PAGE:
May 2nd, 2012 at 12:00 pm
Today we have a guest post from Aaron Belkin, author of Bring Me Men: Military Masculinity and the Benign Façade of American Empire, 1898-2001. Belkin is associate professor of political science at San Francisco State University and director of the Palm Center at the University of California, Los Angeles. In Bring Me Men, Belkin delves into the contradictions inherent in America’s conception of military masculinity.
Recently, Defense Secretary Leon Panetta invoked a familiar theme in responding to photographs of U.S. service members posing alongside body parts of Afghan militants when he asserted that, “This is not who we are.” In March, when an American soldier was accused of slaughtering 16 Afghan civilians, Secretary of State Hillary Clinton said exactly the same thing. And, more than a century ago, in 1902, Secretary of War Elihu Root reacted to accusations of torture among U.S. troops in the Philippines in a similar manner.
American officials often use the same formula to dismiss accounts of military atrocities, attributing misconduct to rogue service members – “rotten apples” – rather than anything fundamental about the troops or the armed forces. While the military does not avowedly embrace cruelty, and while most service members follow the rules most of the time, a more plausible, if radioactive, explanation for the consistency of stories about misconduct is that U.S. troops sometimes engage in brutal, sadistic behavior because of how they are trained. Official disclaimers notwithstanding, cruelty is a part of “who we are.”
But this shouldn’t come as a surprise, because brutalization is fundamental to military indoctrination. During training, the armed forces transform civilians into warriors by recapitulating a master/slave dynamic in which recruits may be brutalized by other service members. For example, I discovered in research for my new book, Bring Me Men, that male-male rape is common in the military. As one former Service Academy professor told me, male students at the Academy where she taught raped each other “all of the time.” The survey data and documents that I obtained through leaks as well as the Freedom of Information Act confirmed that she was not exaggerating. And rape is one of many types of brutality that service members inflict upon each other.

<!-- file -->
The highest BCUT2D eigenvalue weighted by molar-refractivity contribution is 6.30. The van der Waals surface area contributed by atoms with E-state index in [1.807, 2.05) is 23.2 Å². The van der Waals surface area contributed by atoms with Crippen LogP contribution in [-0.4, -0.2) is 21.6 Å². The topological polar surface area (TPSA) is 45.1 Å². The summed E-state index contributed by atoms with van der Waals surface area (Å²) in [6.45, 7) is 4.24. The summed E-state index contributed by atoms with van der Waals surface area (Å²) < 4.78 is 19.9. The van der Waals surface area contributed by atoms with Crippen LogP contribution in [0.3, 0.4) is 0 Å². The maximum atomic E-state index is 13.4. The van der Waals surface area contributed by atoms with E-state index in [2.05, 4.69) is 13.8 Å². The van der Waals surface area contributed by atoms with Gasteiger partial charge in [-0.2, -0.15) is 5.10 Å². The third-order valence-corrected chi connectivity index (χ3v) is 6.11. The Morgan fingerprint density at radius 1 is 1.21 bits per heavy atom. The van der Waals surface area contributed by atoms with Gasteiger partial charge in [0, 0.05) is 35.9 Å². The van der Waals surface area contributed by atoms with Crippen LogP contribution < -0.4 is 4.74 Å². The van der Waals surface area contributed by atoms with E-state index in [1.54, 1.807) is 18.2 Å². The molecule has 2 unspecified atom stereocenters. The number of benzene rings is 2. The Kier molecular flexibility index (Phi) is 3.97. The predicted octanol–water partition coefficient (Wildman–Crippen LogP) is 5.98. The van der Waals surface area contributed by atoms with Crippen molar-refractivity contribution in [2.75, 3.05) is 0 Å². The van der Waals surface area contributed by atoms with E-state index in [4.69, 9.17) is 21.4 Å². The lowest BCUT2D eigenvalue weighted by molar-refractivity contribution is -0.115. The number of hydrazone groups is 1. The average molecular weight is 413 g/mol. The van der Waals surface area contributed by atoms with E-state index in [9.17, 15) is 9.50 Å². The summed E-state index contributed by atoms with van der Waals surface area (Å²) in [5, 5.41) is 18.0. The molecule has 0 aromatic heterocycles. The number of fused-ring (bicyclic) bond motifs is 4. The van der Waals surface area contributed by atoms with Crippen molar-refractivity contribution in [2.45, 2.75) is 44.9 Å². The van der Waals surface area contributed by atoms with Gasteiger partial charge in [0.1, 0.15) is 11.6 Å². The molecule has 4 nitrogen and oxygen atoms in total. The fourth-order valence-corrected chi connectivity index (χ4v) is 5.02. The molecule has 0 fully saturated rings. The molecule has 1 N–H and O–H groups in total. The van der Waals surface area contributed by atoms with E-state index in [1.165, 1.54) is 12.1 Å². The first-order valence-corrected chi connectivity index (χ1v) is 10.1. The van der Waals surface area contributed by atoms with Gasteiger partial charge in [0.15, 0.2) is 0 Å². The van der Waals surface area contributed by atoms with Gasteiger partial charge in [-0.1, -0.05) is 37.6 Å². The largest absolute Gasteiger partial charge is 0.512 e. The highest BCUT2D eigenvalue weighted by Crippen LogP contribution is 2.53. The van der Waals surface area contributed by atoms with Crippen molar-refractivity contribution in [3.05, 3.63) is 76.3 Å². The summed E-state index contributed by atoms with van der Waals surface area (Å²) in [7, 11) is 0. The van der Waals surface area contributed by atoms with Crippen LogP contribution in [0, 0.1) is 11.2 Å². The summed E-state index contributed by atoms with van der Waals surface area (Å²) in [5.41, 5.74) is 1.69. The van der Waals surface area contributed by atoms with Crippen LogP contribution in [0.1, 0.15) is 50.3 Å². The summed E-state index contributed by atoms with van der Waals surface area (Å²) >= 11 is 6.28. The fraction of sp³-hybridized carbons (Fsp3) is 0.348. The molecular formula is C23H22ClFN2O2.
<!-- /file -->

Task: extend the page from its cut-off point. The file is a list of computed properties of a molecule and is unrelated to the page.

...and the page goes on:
In this sense, American warrior identities are contradictory, in that service members are expected to be civilized and barbaric, dominant and subordinate, rapist and rape victim. They are told to be paragons of virtue, and we express shock when they misbehave. But in both formal and informal settings, savagery is sometimes rewarded as a central element of warrior masculinity. Hence the so-called “birthday beat-down,” in which service members celebrate a peer’s birthday by raping him.
Layers of contradictory expectations are no accident. They confuse the troops, erase their individuality and turn them, in the words of one scholar who studied indoctrination in the U.S. Marines, into “a tool, a blind instrument to enforce another’s aims and purposes.” At the same time, the rage that service members internalize during training can be transferred to the enemy “other” who may be designated as subhuman and deserving of death.
Is brutalization necessary for training warriors? Perhaps.
But it is particularly problematic when civilians fail to understand and acknowledge the process. The issue is not that the public ignores stories about military atrocities, but that when it comes to the nobility of the troops, there is almost no counter-narrative in popular discourse. Few Americans thought twice when President Obama concluded this year’s State of the Union address with a lengthy appeal to civilians to become more like service members, in particular the SEALs who killed Osama bin Laden.
The President’s plea was patriotic to be sure, but when the public glorifies the troops uncritically, this helps sanitize militarism more broadly. If Americans want to have honest conversations about war and peace, we need to start by owning up to what it means to be a warrior in the U.S. armed forces, both the good and the bad.